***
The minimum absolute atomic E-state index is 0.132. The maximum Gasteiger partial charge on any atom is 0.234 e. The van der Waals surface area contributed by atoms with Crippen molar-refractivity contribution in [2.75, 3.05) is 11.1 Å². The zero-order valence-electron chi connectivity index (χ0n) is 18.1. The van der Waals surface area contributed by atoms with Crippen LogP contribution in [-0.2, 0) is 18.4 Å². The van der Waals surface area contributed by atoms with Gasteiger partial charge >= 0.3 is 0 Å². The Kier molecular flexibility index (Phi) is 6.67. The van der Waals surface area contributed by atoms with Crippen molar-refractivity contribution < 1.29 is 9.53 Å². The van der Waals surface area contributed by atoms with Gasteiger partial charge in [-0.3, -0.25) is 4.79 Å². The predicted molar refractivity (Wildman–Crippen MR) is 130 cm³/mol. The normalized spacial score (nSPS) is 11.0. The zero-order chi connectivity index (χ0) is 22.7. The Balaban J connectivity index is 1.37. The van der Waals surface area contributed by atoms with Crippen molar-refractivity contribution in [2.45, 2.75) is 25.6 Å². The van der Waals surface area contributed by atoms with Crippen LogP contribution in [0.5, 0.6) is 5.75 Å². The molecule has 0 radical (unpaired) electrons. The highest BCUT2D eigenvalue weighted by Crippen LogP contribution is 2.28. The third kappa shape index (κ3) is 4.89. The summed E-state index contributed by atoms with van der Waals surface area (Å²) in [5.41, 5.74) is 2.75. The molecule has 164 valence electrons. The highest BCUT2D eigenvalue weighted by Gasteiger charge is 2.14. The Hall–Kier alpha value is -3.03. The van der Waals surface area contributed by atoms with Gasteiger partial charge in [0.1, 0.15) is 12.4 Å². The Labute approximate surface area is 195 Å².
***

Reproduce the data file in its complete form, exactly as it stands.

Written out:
The minimum absolute atomic E-state index is 0.132. The maximum Gasteiger partial charge on any atom is 0.234 e. The van der Waals surface area contributed by atoms with Crippen molar-refractivity contribution in [2.75, 3.05) is 11.1 Å². The zero-order valence-electron chi connectivity index (χ0n) is 18.1. The van der Waals surface area contributed by atoms with Crippen LogP contribution in [-0.2, 0) is 18.4 Å². The van der Waals surface area contributed by atoms with Gasteiger partial charge >= 0.3 is 0 Å². The Kier molecular flexibility index (Phi) is 6.67. The van der Waals surface area contributed by atoms with Crippen molar-refractivity contribution < 1.29 is 9.53 Å². The van der Waals surface area contributed by atoms with Gasteiger partial charge in [-0.3, -0.25) is 4.79 Å². The predicted molar refractivity (Wildman–Crippen MR) is 130 cm³/mol. The normalized spacial score (nSPS) is 11.0. The zero-order chi connectivity index (χ0) is 22.7. The Balaban J connectivity index is 1.37. The van der Waals surface area contributed by atoms with Crippen molar-refractivity contribution in [2.45, 2.75) is 25.6 Å². The van der Waals surface area contributed by atoms with Crippen LogP contribution in [0.5, 0.6) is 5.75 Å². The molecule has 0 radical (unpaired) electrons. The highest BCUT2D eigenvalue weighted by Crippen LogP contribution is 2.28. The third kappa shape index (κ3) is 4.89. The summed E-state index contributed by atoms with van der Waals surface area (Å²) in [5.41, 5.74) is 2.75. The molecule has 164 valence electrons. The highest BCUT2D eigenvalue weighted by Gasteiger charge is 2.14. The Hall–Kier alpha value is -3.03. The van der Waals surface area contributed by atoms with Gasteiger partial charge in [0.1, 0.15) is 12.4 Å². The Labute approximate surface area is 195 Å².